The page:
Larry Coryell, Legendary Guitarist And The “Godfather Of Fusion,” Dies At Age 73

first_imgWe’re sad to report that legendary fusion guitarist Larry Coryell has passed away in an NYC hotel room at the age of 73. Coryell had a remarkable impact on jazz music, such that he was known as the “Godfather Of Fusion” for his longstanding work in the field. More than 50 years after his first recordings, Coryell was still very active, and had plans to tour this summer with his band, The Eleventh House.Coryell adeptly predicted the rise of jazz fusion music in the 1960’s, contributing to the rise of the groovy genre before many others would catch up. His work brought jazz in the public eye, merging it with all sorts of influences to great effect. In turn, countless guitarists cite Coryell as an influence, and he was even sampled by progressive hip hop artists like J Dilla and DJ Shadow.Renowned fusion guitarist John Scofield penned the following tribute to both Coryell and Clyde Stubblefield, who passed away over the weekend as well:To get a glimpse into Coryell’s style, we present to you the album Spaces, which features the guitarist paired with Chick Corea, John McLaughlin, Miroslav Vitouš and Billy Cobham.Rest in peace, Godfather of Fusion.last_img read more


first_imgAN AWARD-winning music student turned to selling drugs to pay off his student loans, a court has heard.Kevin Monaghan, who is 24, appeared before Letterkenny District Court today.Garda Inspector David Kelly told the court that Monaghan, from 22 The Elms in Letterkenny, had been suspected by the drugs squad of being a cannabis dealer in the town. Gardai stopped a car in the town on April 7th last year but didn’t find any drugs.However a subsequent search of the property at The Elms uncovered €680 worth of cannabis, weighing scales, €170 in cash, a nokia phone and a tick list of customers.Defence solicitor Kieran Dillon said Monaghan was a gifted music student who had studied at college in Derry where he had received the President’s Prize. He had gone on to Leeds University where he had received a degree in Music and Music Production.During the course of his studies he had run up debts of €5,000 to the Credit Union and had an overdraft of €1,400, said the solicitor.“Unfortunately he was a user (of cannabis) himself and he fell into selling it,” said Mr DillonMr Dillon also said Monaghan was a gifted musician who worked with local youth groups because “he wanted to help people.”Judge Paul Kelly said he had “serious concerns that this man is working with youth organisations.”However Mr Dillon said Monaghan wanted to turn people away from drugs, using his own experience.The judge adjourned the sentencing for a probation report.AWARD-WINNING STUDENT TURNED TO DRUG DEALING TO PAY OFF UNIVERSITY FEES was last modified: July 15th, 2013 by BrendaShare this:Click to share on Facebook (Opens in new window)Click to share on Twitter (Opens in new window)Click to share on LinkedIn (Opens in new window)Click to share on Reddit (Opens in new window)Click to share on Pocket (Opens in new window)Click to share on Telegram (Opens in new window)Click to share on WhatsApp (Opens in new window)Click to share on Skype (Opens in new window)Click to print (Opens in new window) Tags:drug dealerstudentlast_img read more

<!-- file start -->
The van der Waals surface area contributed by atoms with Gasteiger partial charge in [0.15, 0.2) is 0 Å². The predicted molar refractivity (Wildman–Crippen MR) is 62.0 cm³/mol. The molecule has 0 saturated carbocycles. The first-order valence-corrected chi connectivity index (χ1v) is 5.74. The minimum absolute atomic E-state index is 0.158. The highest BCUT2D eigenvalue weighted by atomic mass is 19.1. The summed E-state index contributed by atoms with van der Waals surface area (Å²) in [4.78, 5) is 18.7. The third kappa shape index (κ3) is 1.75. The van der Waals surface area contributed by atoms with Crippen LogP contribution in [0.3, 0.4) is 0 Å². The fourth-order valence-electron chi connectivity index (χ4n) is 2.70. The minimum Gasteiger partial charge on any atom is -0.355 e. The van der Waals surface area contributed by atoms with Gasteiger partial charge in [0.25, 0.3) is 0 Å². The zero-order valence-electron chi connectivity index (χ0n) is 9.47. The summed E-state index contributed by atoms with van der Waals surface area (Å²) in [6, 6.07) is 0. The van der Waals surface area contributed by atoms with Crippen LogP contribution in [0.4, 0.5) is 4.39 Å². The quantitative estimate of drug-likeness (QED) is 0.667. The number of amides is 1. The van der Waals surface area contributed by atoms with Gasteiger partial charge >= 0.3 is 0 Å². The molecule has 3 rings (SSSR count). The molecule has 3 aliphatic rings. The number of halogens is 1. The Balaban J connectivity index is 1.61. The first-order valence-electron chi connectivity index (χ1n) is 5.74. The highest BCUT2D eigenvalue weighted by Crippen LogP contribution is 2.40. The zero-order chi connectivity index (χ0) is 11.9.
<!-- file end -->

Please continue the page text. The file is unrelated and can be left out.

Technology isn’t about wires, it’s about bonds

first_imgThere is a curious paradox: the more our lifestyle creates separateness, the more we crave connection. We’re always talking about how technology sets us apart from the world around us – iTunes in our ears, Blackberry (Crackberry) in our hand. But at the same time, we universally tend to use technology to seek connections – in our online communities, our Twittering, our emailing, our Facebooking – it’s all about looking for bonds.Don’t forget that. No matter what you do, what you say, or how you use technology it’s not about the tool or the wires or the bells and whistles. It’s about the bonds.Don’t ask, should we blog? Ask, is blogging a good way to connect with our audience? Don’t ask, do we need a website redesign? Ask, can people find what they need when they come to us? Do they feel closer to us after they’ve come to our site? My esteemed colleague Jocelyn Harmon of NPower here in DC recently did a presentation on marketing and communications in the connected age. You can check it out here. She reminds us of two things to remember online:1. Be real. Speak the truth, in your own voice.2. Flip the funnel. (Katya’s note: That’s Seth Godin’s great term for surrendering your lonely megaphone and antiquated sale funnel and letting a thousand messengers bloom, in their own voices, to their own circles of influence)In other words, be an authentic messenger and don’t be the only messenger. Be an organization that connects to people on a very human level. And make it possible for people who love your organization to connect to the people they love to share your story. This is what it’s all about.While online tools seem oh-so-new, what makes them work could not be more ancient or old-school. What’s truly innovative is using the Internet to more quickly and expansively fulfill our unending human need for connection. Paraphrasing Pasternak, what’s powerful is what’s shared.last_img read more